• Matrix metalloproteinases and genetic mouse models in cancer research: a mini-review.

      Wieczorek, Edyta; Jablonska, Ewa; Wasowicz, Wojciech; Reszka, Edyta; Nofer Institute of Occupational Medicine, Łódź, Poland (2015-01)
      Carcinogenesis is a multistep and also a multifactorial process that involves agents like genetic and environmental factors. Matrix metalloproteinases (MMPs) are major proteolytic enzymes which are involved in cancer cell migration, invasion, and metastasis. Genetic variations in genes encoding the MMPs were shown in human studies to influence cancer risk and phenotypic features of a tumor. The complex role of MMPs seems to be important in the mechanism of carcinogenesis, but it is not well recognized. Rodent studies concentrated particularly on the better understanding of the biological functions of the MMPs and their impact on the pathological process, also through the modification of Mmp genes. This review presents current knowledge and the existing evidence on the importance of selected MMPs in genetic mouse models of cancer and human genetic association studies. Further, this work can be useful for scientists studying the role of the genetic impact of MMPs in carcinogenesis.
    • Multi-Omics Analysis Reveals a HIF Network and Hub Gene EPAS1 Associated with Lung Adenocarcinoma.

      Wang, Zhaoxi; Wei, Yongyue; Zhang, Ruyang; Su, Li; Gogarten, Stephanie M; Liu, Geoffrey; Brennan, Paul; Field, John K; McKay, James D; Lissowska, Jolanta; et al. (2018-06)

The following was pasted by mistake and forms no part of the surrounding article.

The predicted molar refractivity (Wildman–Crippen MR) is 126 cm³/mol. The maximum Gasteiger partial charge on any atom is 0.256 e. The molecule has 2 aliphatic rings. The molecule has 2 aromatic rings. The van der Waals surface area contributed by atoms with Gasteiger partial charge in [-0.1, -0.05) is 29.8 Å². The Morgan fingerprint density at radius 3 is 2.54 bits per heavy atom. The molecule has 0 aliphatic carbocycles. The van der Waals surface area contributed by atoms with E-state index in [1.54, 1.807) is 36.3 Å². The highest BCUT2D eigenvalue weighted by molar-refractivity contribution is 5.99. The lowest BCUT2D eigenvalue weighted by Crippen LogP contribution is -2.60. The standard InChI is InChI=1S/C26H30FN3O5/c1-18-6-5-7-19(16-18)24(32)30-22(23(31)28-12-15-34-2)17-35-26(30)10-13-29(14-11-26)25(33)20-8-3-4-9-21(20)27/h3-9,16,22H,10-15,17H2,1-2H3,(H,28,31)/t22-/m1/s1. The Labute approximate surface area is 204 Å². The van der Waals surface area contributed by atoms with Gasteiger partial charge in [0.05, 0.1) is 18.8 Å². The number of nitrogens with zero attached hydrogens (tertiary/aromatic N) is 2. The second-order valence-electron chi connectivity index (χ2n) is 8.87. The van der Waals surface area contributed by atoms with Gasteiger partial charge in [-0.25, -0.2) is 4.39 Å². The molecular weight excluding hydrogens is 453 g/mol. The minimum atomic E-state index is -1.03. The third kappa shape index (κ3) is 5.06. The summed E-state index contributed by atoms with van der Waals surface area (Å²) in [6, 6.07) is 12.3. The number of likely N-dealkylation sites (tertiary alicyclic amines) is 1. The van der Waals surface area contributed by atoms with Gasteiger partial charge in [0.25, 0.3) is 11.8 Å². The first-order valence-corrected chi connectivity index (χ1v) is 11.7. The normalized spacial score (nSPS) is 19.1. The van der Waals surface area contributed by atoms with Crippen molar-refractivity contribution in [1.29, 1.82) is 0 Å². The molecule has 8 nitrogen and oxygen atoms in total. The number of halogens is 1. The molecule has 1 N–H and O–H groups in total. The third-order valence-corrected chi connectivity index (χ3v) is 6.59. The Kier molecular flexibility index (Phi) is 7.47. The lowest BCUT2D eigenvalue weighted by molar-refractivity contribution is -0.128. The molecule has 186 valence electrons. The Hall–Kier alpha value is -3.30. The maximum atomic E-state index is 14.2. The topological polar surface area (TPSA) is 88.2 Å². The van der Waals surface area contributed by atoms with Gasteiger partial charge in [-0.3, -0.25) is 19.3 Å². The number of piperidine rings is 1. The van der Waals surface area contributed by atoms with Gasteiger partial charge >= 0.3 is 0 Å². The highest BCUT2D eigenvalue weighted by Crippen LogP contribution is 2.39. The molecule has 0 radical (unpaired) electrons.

Recent technological advancements have permitted high-throughput measurement of the human genome, epigenome, metabolome, transcriptome, and proteome at the population level. We hypothesized that subsets of genes identified from omic studies might have closely related biological functions and thus might interact directly at the network level. Therefore, we conducted an integrative analysis of multi-omic datasets of non-small cell lung cancer (NSCLC) to search for association patterns beyond the genome and transcriptome. A large, complex, and robust gene network containing well-known lung cancer-related genes, including EGFR and TERT, was identified from combined gene lists for lung adenocarcinoma. Members of the hypoxia-inducible factor (HIF) gene family were at the center of this network. Subsequent sequencing of network hub genes within a subset of samples from the Transdisciplinary Research in Cancer of the Lung-International Lung Cancer Consortium (TRICL-ILCCO) consortium revealed a SNP (rs12614710) in EPAS1 associated with NSCLC that reached genome-wide significance (OR = 1.50; 95% CI: 1.31-1.72; p = 7.75 × 10-9). Using imputed data, we found that this SNP remained significant in the entire TRICL-ILCCO consortium (p = .03). Additional functional studies are warranted to better understand interrelationships among genetic polymorphisms, DNA methylation status, and EPAS1 expression.